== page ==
North Korea: Kim Jong-un vows to build 'invincible military'

North Korea: Kim Jong-un vows to build 'invincible military'

Weeks after a series of missile tests, Kim Jong-un says weapons are needed for defence, but not war.


North Korea's leader has vowed to build an "invincible military" in the face of what it says are hostile policies from the United States, state media report.

Kim Jong-un added that weapons development was for self-defence, and not to start a war.

Mr Kim made the comments at a rare defence exhibition while flanked by a variety of large missiles.

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North Korea has recently tested what it claims to be new hypersonic and anti-aircraft missiles.

The South meanwhile has recently tested its own submarine-launched weapon.

In his speech at the Self-Defence 2021 exhibition held in the North's capital, Pyongyang, Mr Kim addressed the military build-up in the South and said that North Korea did not want to fight its neighbour.

"We are not discussing war with anyone, but rather to prevent war itself and to literally increase war deterrence for the protection of national sovereignty," he said.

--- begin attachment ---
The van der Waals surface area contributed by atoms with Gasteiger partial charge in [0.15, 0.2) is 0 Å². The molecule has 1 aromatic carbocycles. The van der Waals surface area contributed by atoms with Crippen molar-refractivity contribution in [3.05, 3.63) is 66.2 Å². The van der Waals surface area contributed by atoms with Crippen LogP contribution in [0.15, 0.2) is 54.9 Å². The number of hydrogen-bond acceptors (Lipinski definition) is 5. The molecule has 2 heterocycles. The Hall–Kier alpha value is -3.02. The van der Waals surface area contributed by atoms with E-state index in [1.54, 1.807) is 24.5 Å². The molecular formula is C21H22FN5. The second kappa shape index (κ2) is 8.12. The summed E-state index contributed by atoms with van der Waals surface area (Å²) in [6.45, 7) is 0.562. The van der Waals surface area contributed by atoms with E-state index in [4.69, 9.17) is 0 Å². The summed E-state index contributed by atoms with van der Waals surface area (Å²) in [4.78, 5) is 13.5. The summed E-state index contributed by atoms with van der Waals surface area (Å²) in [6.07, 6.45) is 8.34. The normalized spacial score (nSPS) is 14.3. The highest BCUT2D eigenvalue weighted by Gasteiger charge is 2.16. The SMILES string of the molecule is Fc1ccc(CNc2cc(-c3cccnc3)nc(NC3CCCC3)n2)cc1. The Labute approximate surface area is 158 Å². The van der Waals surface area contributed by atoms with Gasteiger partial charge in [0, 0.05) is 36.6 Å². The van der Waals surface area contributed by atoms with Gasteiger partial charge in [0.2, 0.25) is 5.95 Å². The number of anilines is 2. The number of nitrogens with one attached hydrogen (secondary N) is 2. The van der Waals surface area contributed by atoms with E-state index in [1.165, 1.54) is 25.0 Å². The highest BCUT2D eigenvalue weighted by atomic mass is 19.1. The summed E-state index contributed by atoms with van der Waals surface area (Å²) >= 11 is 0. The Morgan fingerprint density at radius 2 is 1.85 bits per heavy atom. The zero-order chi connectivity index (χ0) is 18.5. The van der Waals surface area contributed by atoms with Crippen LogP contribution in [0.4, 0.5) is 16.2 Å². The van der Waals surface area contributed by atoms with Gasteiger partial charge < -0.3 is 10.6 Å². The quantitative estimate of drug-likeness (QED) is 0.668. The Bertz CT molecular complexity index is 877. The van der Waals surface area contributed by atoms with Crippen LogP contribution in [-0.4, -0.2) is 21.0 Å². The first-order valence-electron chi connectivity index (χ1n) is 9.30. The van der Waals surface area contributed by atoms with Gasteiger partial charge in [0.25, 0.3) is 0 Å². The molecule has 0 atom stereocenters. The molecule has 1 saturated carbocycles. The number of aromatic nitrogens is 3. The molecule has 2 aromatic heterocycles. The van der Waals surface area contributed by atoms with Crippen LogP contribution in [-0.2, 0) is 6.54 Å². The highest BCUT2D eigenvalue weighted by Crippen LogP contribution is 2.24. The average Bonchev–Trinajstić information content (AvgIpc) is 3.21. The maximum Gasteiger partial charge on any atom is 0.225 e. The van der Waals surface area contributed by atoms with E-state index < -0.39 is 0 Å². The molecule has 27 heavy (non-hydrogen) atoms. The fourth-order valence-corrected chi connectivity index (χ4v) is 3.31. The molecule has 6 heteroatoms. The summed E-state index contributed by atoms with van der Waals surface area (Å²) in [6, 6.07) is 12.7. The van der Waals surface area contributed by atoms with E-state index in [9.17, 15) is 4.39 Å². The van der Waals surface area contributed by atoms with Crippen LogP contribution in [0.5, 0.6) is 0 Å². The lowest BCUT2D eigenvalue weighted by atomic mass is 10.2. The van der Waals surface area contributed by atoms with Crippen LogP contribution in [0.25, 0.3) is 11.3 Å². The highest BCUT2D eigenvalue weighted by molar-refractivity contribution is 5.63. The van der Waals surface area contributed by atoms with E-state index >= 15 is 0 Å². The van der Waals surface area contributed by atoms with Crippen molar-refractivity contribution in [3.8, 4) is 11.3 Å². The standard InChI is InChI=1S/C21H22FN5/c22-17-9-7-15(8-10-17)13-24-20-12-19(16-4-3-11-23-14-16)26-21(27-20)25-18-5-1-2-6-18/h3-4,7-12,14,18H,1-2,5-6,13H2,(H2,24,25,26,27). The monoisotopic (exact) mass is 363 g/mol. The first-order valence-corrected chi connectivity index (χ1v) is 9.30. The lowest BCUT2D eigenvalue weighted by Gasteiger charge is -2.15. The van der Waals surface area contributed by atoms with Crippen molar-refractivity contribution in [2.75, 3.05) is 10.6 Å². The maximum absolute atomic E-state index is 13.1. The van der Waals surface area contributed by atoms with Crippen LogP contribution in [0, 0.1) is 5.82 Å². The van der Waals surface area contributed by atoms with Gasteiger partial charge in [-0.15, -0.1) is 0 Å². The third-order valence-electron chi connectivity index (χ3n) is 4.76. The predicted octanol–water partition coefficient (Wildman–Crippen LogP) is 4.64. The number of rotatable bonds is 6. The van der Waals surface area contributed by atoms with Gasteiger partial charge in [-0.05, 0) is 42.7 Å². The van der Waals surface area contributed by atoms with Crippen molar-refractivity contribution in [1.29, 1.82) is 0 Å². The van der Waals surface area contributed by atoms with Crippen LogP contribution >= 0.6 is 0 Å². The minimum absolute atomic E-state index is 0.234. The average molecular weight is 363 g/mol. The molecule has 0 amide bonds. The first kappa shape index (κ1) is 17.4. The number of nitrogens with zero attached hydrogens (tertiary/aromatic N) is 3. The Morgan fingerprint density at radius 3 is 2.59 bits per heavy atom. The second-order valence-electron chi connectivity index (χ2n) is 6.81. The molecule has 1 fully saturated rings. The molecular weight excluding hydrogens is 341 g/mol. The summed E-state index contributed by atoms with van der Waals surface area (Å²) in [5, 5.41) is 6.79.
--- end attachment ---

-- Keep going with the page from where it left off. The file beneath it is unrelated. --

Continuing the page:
Mr Kim, surrounded by an array of military hardware including tanks, accused the US of stoking tensions between North and South Korea.

He said there was "no behavioural basis" to make North Korea believe that the US was not hostile.

The US under President Joe Biden has repeatedly said it is willing to talk to North Korea, but has demanded Pyongyang give up nuclear weapons before sanctions can be eased. North Korea has so far refused.

Kim Jong-un didn't just talk about his new military might - he showed it to us.

This was the equivalent of a military parade. We have not seen this kind of defence exhibition since Mr Kim took power.

Surrounded by intercontinental ballistic missiles and portraits of him dressed in military uniform, he told those gathered that he felt "bottomless pride" as he touched the missiles.

And he made it clear that he's not done building his arsenal, which he says he needs as a deterrent.

He vowed to continue work on his wish list of weapons, while noting that South Korea was doing the same by building up its defence force in recent years.

This is Mr Kim's way of telling those criticising his arms programme that they are hypocrites. He wants Pyongyang to have the right to build up its military - just like Seoul.

Yet, just days earlier he urged his officials to focus on improving the lives of North Korean people as they face a "grim" economic situation.

With limited funds and under strict economic sanctions, can he really build an "invincible" force and help his people?

And if it comes to a choice - what will it be?